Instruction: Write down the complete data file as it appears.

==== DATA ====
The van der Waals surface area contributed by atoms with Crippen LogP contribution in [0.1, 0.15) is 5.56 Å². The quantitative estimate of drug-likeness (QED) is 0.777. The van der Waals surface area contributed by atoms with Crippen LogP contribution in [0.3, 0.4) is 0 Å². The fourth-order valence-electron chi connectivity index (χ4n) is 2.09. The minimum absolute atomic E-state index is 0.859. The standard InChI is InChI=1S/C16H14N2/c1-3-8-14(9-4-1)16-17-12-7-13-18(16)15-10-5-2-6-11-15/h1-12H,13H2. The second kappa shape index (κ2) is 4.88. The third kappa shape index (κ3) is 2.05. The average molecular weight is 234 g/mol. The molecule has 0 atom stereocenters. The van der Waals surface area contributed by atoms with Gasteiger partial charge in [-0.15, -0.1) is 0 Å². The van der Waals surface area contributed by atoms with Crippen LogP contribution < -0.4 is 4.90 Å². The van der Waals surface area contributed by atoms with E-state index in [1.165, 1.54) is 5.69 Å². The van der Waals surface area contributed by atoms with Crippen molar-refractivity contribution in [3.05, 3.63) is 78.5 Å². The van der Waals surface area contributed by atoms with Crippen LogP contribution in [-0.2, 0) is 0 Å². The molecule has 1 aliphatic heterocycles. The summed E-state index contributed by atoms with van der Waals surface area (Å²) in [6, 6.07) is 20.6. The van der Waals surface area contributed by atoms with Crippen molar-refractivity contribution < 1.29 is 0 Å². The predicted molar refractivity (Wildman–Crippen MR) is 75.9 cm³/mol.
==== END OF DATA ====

The van der Waals surface area contributed by atoms with Crippen LogP contribution in [0.1, 0.15) is 5.56 Å². The quantitative estimate of drug-likeness (QED) is 0.777. The van der Waals surface area contributed by atoms with Crippen LogP contribution in [0.3, 0.4) is 0 Å². The fourth-order valence-electron chi connectivity index (χ4n) is 2.09. The minimum absolute atomic E-state index is 0.859. The standard InChI is InChI=1S/C16H14N2/c1-3-8-14(9-4-1)16-17-12-7-13-18(16)15-10-5-2-6-11-15/h1-12H,13H2. The second kappa shape index (κ2) is 4.88. The third kappa shape index (κ3) is 2.05. The average molecular weight is 234 g/mol. The molecule has 0 atom stereocenters. The van der Waals surface area contributed by atoms with Gasteiger partial charge in [-0.15, -0.1) is 0 Å². The van der Waals surface area contributed by atoms with Crippen LogP contribution < -0.4 is 4.90 Å². The van der Waals surface area contributed by atoms with E-state index in [1.165, 1.54) is 5.69 Å². The van der Waals surface area contributed by atoms with Crippen molar-refractivity contribution in [3.05, 3.63) is 78.5 Å². The van der Waals surface area contributed by atoms with Crippen LogP contribution in [-0.2, 0) is 0 Å². The molecule has 1 aliphatic heterocycles. The summed E-state index contributed by atoms with van der Waals surface area (Å²) in [6, 6.07) is 20.6. The van der Waals surface area contributed by atoms with Crippen molar-refractivity contribution < 1.29 is 0 Å². The predicted molar refractivity (Wildman–Crippen MR) is 75.9 cm³/mol.